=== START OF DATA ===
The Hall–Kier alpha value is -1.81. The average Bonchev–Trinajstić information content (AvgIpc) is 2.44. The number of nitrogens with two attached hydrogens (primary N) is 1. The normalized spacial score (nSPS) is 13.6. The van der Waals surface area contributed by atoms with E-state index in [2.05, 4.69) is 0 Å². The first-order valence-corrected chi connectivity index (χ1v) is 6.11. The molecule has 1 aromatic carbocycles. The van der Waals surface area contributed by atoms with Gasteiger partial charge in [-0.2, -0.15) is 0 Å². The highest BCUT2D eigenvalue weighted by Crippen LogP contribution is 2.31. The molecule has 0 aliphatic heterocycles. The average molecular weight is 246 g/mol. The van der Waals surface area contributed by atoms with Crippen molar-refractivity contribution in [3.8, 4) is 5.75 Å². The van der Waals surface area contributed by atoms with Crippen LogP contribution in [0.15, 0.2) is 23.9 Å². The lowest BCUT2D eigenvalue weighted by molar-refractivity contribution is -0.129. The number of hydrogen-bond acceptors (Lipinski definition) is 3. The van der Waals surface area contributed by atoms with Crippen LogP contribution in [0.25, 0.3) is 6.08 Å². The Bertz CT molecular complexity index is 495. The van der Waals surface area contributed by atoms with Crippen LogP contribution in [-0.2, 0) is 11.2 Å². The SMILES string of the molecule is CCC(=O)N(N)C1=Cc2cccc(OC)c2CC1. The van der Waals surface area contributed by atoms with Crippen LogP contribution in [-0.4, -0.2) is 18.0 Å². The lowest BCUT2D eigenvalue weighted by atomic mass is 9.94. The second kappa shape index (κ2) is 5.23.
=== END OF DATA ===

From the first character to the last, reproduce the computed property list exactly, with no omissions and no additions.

The Hall–Kier alpha value is -1.81. The average Bonchev–Trinajstić information content (AvgIpc) is 2.44. The number of nitrogens with two attached hydrogens (primary N) is 1. The normalized spacial score (nSPS) is 13.6. The van der Waals surface area contributed by atoms with E-state index in [2.05, 4.69) is 0 Å². The first-order valence-corrected chi connectivity index (χ1v) is 6.11. The molecule has 1 aromatic carbocycles. The van der Waals surface area contributed by atoms with Gasteiger partial charge in [-0.2, -0.15) is 0 Å². The highest BCUT2D eigenvalue weighted by Crippen LogP contribution is 2.31. The molecule has 0 aliphatic heterocycles. The average molecular weight is 246 g/mol. The van der Waals surface area contributed by atoms with Crippen molar-refractivity contribution in [3.8, 4) is 5.75 Å². The van der Waals surface area contributed by atoms with Crippen LogP contribution in [0.15, 0.2) is 23.9 Å². The lowest BCUT2D eigenvalue weighted by molar-refractivity contribution is -0.129. The number of hydrogen-bond acceptors (Lipinski definition) is 3. The van der Waals surface area contributed by atoms with Crippen LogP contribution in [0.25, 0.3) is 6.08 Å². The Bertz CT molecular complexity index is 495. The van der Waals surface area contributed by atoms with Crippen LogP contribution in [-0.2, 0) is 11.2 Å². The SMILES string of the molecule is CCC(=O)N(N)C1=Cc2cccc(OC)c2CC1. The van der Waals surface area contributed by atoms with Crippen LogP contribution in [-0.4, -0.2) is 18.0 Å². The lowest BCUT2D eigenvalue weighted by atomic mass is 9.94. The second kappa shape index (κ2) is 5.23.